Tuesday, June 20, 2006

Access

Access.  That's what it's all about.  Better to receive limited and sanitized information than to bite the hand that feeds you, because doing so might mean that you would actually have to go out and locate other sources.  But no problem, reporters travelling to Guantanmo Bay are usually led around by the hand and force fed.


NYT Link


Reporters who visit Guantánamo are usually reluctant to criticize the military publicly because it controls their access to the base. Once there, reporters are paired with "minders," who organize and restrict their movements and escort them around the grounds.


Now, in the wake of suicides by three Guantanamo Bay inmates, reporters have been asked to leave the Naval base.


Last Wednesday, after spending four days reporting from the United States Naval Base at Guantánamo Bay, Cuba, three newspaper reporters and a photographer were ordered off the island by the Pentagon.


Oh my, ordered off the island, and it wasn't even put to a tribal vote!  But apparently, one of the reporters may have heard too much.  


The Charlotte Observer said its reporter, who was originally assigned to write a profile on a military commander at the base, may have obtained too many details about the military's response to the suicides, leading the Pentagon to impose new restrictions on reporters.


Can there really be too many details?  Well, if there's nothing to hide it shouldn't be a problem, right?  But, it's okay, because the Pentagon just wanted all reporters to be treated equally.


A Pentagon spokeswoman, Cynthia Smith, said it was unfair for those three reporters to be allowed at Guantánamo when others had been denied access. "We want to be fair and impartial," Ms. Smith said. "We couldn't just give them an exclusive."


Right.  But maybe this had something to do with it.


Rick Thames, the editor of The Charlotte Observer, said the Pentagon was unhappy with articles Mr. Gordon had filed, including an account of a morning staff meeting on June 12 led by Colonel Bumgarner.


And those damned Gitmo detainees, you just can't trust them.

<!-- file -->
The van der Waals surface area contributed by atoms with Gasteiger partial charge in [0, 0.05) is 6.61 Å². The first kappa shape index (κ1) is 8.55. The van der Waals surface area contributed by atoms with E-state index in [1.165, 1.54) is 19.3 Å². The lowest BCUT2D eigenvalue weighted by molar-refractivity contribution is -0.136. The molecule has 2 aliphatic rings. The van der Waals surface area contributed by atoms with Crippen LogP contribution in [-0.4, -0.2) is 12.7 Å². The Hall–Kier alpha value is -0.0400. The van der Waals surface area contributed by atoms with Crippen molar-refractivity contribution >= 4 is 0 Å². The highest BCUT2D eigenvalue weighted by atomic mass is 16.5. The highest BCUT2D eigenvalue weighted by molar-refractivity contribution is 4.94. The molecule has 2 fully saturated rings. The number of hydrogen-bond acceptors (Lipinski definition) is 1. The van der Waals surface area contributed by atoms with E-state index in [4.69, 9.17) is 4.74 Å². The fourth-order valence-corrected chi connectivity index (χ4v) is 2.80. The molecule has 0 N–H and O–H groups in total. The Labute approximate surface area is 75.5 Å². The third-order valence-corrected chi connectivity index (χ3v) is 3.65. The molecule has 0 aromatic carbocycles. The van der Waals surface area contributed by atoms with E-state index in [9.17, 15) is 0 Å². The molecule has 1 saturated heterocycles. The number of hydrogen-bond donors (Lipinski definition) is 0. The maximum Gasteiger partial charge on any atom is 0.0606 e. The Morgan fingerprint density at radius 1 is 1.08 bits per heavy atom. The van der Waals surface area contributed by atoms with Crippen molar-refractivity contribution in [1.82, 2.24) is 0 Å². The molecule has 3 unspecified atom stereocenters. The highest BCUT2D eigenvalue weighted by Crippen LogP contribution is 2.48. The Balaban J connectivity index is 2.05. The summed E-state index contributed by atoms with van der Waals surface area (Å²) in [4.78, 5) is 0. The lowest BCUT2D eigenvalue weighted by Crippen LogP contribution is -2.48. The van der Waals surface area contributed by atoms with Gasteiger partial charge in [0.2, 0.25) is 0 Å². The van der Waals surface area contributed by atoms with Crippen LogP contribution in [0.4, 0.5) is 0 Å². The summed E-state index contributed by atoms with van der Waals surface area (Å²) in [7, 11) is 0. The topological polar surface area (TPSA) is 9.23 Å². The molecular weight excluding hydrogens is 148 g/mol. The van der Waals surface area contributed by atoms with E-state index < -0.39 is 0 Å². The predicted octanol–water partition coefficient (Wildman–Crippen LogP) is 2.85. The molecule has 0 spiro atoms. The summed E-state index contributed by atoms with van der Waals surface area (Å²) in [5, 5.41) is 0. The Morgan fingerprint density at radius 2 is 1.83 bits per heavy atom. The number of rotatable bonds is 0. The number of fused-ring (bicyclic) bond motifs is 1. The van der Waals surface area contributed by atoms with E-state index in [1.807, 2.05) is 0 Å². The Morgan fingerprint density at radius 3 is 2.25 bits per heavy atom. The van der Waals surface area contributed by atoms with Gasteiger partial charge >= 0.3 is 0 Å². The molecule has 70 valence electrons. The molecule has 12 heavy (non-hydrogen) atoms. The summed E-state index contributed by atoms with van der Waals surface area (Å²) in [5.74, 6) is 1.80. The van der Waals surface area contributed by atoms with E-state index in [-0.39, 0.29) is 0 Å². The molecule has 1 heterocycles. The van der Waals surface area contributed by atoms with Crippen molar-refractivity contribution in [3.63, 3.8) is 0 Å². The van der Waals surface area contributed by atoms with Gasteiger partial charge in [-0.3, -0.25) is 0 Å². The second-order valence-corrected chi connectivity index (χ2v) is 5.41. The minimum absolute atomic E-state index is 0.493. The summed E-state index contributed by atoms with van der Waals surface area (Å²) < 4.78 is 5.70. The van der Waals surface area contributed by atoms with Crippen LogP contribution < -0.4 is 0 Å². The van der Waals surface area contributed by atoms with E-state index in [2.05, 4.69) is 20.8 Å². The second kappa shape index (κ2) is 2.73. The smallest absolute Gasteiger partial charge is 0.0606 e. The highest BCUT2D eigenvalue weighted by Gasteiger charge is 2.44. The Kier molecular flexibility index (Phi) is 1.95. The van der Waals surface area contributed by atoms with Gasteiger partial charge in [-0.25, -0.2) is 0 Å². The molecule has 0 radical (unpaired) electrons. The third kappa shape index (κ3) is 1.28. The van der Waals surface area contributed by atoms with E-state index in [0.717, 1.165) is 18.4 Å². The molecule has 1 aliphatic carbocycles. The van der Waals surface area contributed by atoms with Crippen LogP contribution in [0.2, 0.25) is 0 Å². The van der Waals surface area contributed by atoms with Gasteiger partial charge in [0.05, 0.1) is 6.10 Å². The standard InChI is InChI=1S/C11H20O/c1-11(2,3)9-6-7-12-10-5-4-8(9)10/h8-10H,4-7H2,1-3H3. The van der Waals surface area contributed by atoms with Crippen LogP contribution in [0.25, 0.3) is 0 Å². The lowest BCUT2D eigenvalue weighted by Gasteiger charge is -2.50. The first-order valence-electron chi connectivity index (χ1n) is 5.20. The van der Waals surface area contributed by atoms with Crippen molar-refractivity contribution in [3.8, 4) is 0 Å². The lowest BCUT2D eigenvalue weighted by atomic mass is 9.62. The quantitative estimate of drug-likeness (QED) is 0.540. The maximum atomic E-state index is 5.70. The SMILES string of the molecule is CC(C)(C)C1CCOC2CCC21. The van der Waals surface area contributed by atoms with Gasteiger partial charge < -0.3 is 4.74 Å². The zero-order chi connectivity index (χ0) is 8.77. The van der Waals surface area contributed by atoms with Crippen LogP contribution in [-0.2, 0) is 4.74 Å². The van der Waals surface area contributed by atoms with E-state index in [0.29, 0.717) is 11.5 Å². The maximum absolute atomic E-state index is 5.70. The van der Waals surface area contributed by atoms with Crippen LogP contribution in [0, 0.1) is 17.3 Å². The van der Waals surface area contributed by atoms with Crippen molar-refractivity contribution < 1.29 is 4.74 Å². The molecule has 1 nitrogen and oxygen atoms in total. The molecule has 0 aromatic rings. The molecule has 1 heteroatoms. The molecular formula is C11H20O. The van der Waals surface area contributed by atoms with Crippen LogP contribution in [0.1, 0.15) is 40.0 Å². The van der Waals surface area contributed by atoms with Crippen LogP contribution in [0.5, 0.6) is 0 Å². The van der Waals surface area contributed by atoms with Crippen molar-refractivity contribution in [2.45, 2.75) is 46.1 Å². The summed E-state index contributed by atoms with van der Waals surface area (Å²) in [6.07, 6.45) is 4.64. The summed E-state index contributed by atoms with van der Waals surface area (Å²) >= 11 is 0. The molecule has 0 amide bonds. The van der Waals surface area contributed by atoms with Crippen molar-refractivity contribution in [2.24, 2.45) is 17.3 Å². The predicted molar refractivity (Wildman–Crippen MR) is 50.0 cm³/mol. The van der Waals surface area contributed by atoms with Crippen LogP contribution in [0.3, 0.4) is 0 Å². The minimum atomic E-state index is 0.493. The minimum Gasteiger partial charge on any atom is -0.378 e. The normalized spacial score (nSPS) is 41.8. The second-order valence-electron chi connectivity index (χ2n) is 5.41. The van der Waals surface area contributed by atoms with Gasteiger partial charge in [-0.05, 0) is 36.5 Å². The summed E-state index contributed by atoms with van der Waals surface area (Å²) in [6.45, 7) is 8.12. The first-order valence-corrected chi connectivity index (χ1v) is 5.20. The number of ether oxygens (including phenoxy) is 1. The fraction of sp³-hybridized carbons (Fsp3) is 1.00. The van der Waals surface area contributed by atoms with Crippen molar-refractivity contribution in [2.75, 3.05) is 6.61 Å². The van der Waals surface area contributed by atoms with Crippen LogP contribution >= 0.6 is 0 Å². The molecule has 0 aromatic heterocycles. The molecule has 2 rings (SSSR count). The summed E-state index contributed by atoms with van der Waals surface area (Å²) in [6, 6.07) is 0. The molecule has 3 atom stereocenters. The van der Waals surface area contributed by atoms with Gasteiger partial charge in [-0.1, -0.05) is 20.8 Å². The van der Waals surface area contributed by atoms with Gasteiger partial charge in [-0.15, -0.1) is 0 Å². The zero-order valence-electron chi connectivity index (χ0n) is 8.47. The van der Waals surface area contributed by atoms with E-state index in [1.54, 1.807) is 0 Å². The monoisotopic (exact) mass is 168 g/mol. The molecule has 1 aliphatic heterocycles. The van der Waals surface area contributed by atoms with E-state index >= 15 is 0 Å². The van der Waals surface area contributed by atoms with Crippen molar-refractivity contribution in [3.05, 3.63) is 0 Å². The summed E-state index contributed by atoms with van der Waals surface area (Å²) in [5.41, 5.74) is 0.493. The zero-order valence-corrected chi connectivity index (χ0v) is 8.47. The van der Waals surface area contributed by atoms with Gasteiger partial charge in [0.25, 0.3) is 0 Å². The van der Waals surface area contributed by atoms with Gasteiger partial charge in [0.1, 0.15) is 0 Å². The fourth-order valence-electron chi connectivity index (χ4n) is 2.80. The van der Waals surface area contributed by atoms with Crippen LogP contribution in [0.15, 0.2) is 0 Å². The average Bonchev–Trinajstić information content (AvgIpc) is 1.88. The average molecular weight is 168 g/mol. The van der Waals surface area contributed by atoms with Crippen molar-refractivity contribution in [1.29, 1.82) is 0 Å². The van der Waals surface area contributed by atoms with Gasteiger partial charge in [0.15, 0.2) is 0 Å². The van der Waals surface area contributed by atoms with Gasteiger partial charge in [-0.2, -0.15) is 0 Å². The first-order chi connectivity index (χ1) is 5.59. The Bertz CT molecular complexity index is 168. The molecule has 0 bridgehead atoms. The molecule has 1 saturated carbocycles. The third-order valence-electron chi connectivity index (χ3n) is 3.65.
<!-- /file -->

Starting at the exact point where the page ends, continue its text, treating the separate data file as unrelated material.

Mr. Gordon had quoted Colonel Bumgarner as telling the staff, "The trust level is gone," referring to the detainees. "They have shown time and time again that we can't trust them any farther than we can throw them." Mr. Thames of The Observer said, "We can't be certain, but we believe the Pentagon was uneasy with close-up access to the operations of the prison at a time of crisis," adding, "Clearly, they were at odds over this."


And if you can't trust a Gitmo detainee the distance of a throw, who can you trust?  But if they are throwing detainees, maybe that's the crux of the problem.  But maybe I'm wrong and this is really the crux.


DOD Link


WASHINGTON, June 14, 2006 - Detainees being held at Guantanamo Bay, Cuba, are dangerous men, and the best place to deal with them is in military courts, President Bush said here today. [...]"I'd like to close Guantanamo," he said. "But I also recognize that ... we're holding some people that are darn dangerous and that we better have a plan to deal with them in our courts."


Darn dangerous those detainees may be, but there is apparently no danger in the dying (or dead) independent media.  But wait, the foreign media are apparently not subject to the level playing field.


Ms. Smith, the Pentagon spokeswoman, said that there had been no change in Pentagon policy regarding the media and that reporters from three overseas news organizations -- Deutsche Welle, Le Parisien and The Times of London -- are to visit this week.


But really, who reads those foreign papers anyway?

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